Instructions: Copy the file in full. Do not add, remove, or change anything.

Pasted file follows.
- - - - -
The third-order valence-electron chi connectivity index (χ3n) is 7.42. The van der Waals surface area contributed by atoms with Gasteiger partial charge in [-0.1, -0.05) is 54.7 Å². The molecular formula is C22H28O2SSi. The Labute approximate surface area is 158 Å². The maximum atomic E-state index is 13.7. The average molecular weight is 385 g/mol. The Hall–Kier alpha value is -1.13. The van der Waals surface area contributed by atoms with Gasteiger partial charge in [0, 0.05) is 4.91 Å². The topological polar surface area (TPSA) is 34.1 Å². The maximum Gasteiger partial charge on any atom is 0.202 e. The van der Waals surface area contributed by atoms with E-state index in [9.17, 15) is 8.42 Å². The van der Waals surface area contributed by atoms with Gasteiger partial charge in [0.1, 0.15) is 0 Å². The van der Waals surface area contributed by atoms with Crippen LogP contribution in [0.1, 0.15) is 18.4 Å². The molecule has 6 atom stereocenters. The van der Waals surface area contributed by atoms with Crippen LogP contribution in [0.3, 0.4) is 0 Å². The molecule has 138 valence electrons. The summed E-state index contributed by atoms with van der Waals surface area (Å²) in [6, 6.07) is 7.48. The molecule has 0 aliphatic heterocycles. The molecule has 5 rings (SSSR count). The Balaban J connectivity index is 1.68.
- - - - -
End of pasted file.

The third-order valence-electron chi connectivity index (χ3n) is 7.42. The van der Waals surface area contributed by atoms with Gasteiger partial charge in [-0.1, -0.05) is 54.7 Å². The molecular formula is C22H28O2SSi. The Labute approximate surface area is 158 Å². The maximum atomic E-state index is 13.7. The average molecular weight is 385 g/mol. The Hall–Kier alpha value is -1.13. The van der Waals surface area contributed by atoms with Gasteiger partial charge in [0, 0.05) is 4.91 Å². The topological polar surface area (TPSA) is 34.1 Å². The maximum Gasteiger partial charge on any atom is 0.202 e. The van der Waals surface area contributed by atoms with E-state index in [9.17, 15) is 8.42 Å². The van der Waals surface area contributed by atoms with Gasteiger partial charge in [0.1, 0.15) is 0 Å². The van der Waals surface area contributed by atoms with Crippen LogP contribution in [0.1, 0.15) is 18.4 Å². The molecule has 6 atom stereocenters. The van der Waals surface area contributed by atoms with Crippen LogP contribution in [0.3, 0.4) is 0 Å². The molecule has 138 valence electrons. The summed E-state index contributed by atoms with van der Waals surface area (Å²) in [6, 6.07) is 7.48. The molecule has 0 aliphatic heterocycles. The molecule has 5 rings (SSSR count). The Balaban J connectivity index is 1.68.